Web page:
What if you did the same with your church? When you show your church what the church has done with their donations, what do they see? Is it easy to understand what God has accomplished through their generosity? If so, your annual reports could be a huge motivation tool for increasing church giving.
One way to do this is to hire a professional designer, or see if a designer in your congregation would be willing to donate her talents to turn your report into a presentation. Hiring a designer has been a smart move for churches who want to grow and reach their communities. In fact, it’s something Justin Davis from Hope City Church did to communicate a dedication to quality to the people he wanted to reach.
19. Be transparent about how church giving funds are used
People generally prefer clarity over mystery when it comes to their money. That’s why one way to increase church giving is to show your congregation where their dollars are going.
There are a few ways you could do this:
- You could verbally tell people how funds are being spent from time to time on Sunday mornings. This could be as simple as mentioning what percentage of church funds are dedicated to things like church staff, overhead, and aid.
- When you post your financial report online, you could email your church body to let them know the latest report is available.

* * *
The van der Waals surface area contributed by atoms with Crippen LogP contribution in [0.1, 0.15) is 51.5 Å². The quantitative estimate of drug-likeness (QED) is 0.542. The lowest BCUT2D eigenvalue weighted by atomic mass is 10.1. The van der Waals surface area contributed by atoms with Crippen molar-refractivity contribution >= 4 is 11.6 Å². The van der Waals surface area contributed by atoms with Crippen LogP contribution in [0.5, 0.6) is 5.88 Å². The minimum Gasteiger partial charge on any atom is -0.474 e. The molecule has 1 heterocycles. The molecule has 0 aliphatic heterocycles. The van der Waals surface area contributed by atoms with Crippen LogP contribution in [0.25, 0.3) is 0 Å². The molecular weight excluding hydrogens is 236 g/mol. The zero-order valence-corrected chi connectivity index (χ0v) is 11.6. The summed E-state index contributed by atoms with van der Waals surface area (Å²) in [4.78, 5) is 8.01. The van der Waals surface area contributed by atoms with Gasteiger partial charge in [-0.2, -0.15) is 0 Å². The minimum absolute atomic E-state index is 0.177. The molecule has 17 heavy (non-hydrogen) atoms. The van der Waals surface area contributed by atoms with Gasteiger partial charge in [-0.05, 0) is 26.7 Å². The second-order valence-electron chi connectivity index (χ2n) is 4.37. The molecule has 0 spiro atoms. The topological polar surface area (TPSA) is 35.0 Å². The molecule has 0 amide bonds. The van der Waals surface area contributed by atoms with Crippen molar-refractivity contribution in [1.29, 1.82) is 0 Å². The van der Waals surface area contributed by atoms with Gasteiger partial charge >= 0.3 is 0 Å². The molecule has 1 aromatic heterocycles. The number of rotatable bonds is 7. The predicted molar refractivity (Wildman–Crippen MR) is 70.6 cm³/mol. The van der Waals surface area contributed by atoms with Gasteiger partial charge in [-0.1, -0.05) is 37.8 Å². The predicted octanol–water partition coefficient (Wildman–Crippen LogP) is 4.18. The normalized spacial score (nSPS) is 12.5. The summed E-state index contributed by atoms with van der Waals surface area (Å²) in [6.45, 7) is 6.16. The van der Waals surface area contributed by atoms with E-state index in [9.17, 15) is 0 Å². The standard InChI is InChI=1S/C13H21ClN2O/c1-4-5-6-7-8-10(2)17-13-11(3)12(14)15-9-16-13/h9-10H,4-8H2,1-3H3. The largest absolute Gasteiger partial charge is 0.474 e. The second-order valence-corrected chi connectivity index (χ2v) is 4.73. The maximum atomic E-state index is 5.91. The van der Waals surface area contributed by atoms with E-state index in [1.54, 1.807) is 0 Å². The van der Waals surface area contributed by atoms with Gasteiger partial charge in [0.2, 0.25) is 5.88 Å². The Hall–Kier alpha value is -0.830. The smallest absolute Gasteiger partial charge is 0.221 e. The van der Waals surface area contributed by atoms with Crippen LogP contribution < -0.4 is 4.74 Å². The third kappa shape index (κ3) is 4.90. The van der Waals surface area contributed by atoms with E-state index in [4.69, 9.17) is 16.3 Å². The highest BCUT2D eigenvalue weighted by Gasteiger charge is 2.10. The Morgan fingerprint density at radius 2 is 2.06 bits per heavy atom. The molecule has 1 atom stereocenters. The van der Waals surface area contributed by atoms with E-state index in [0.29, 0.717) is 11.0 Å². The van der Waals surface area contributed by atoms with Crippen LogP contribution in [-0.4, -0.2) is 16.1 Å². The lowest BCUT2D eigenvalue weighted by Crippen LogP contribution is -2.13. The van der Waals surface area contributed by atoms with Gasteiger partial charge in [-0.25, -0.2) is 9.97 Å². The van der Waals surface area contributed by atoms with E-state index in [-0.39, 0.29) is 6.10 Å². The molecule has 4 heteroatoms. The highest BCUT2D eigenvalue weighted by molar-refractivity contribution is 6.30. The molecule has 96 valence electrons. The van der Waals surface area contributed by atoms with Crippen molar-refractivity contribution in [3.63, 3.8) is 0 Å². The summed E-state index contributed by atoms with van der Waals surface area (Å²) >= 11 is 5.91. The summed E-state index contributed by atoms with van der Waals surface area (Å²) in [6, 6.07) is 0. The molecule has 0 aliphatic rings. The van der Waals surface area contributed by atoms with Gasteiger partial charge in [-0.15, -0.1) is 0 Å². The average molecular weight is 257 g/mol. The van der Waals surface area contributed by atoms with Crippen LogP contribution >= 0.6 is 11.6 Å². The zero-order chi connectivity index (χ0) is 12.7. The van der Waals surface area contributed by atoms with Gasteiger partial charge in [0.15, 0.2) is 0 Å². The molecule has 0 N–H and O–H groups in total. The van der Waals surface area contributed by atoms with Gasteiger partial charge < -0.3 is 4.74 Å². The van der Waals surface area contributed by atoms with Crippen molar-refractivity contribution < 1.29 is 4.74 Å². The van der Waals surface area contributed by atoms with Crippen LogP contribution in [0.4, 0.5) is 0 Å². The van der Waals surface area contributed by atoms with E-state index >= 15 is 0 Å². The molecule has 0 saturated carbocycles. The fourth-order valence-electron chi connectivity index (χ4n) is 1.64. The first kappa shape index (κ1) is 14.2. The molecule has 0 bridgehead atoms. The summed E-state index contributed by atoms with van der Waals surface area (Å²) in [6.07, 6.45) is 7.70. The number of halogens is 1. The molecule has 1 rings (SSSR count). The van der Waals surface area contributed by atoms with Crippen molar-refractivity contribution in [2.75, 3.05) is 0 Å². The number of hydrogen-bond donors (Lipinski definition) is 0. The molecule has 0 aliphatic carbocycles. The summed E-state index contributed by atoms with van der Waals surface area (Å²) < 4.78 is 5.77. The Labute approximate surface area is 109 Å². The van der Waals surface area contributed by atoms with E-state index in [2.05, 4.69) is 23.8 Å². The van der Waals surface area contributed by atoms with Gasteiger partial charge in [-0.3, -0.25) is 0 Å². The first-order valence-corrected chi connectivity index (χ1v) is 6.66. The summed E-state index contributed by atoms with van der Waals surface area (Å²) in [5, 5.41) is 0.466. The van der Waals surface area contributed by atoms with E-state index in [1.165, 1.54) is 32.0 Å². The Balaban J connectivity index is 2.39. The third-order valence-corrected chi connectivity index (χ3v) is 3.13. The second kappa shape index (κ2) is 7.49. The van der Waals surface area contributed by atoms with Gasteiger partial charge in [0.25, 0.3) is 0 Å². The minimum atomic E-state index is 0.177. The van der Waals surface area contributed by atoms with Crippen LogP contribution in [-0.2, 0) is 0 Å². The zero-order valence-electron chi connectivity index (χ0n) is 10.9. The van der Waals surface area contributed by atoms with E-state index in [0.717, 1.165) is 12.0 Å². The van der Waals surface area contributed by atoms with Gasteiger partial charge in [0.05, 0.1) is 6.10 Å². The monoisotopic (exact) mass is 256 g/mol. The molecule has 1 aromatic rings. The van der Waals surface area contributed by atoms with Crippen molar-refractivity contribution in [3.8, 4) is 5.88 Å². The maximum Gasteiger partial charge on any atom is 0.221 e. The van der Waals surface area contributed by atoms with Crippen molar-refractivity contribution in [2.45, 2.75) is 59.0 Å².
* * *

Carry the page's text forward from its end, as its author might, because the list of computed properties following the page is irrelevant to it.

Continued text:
- If you want to get really transparent, put together a church spending dashboard! If you use Stripe for processing giving, then a tool like Baremetrics can help you visualize where your money is coming from, where it’s going, and just how much of it is moving through your church. (Here’s an example of what that can look like.)
But transparency doesn’t need to be as formal as this. It could be as simple as taking a photo of new toys you bought for your nursery and sharing that in your announcements on Sunday—and thanking your church for their generosity.
20. Don’t only ask for money when you’re in financial need
Most of these tactics focus on things that you can add to what you do, but we should also touch on something that you should refrain from doing: only asking for money when you’re in need.
At first glance, this might sound weird. Why would you ask for money that you don’t need?
Because Christian giving is as much about the giver as it is about the recipient. We shouldn’t be teaching our churches to donate simply because we need the donations. We should be teaching our churches to give because God loves cheerful givers.
We should be teaching our churches to give because we want them to grow more obedient and faithful to God—not just because we’re short on cash.
How does this help increase church giving, though? It helps because when a church is disciplined enough to give regularly, it doesn’t take a crisis or large-scale project to get people to start giving. They give cheerfully anyway!
Over to You
These are just 20 practical ways to start increasing church giving right away, but there are plenty more that have worked for churches in the past.
What about yours? How have you increased church giving among your congregation? I would love to hear your ideas in the comments!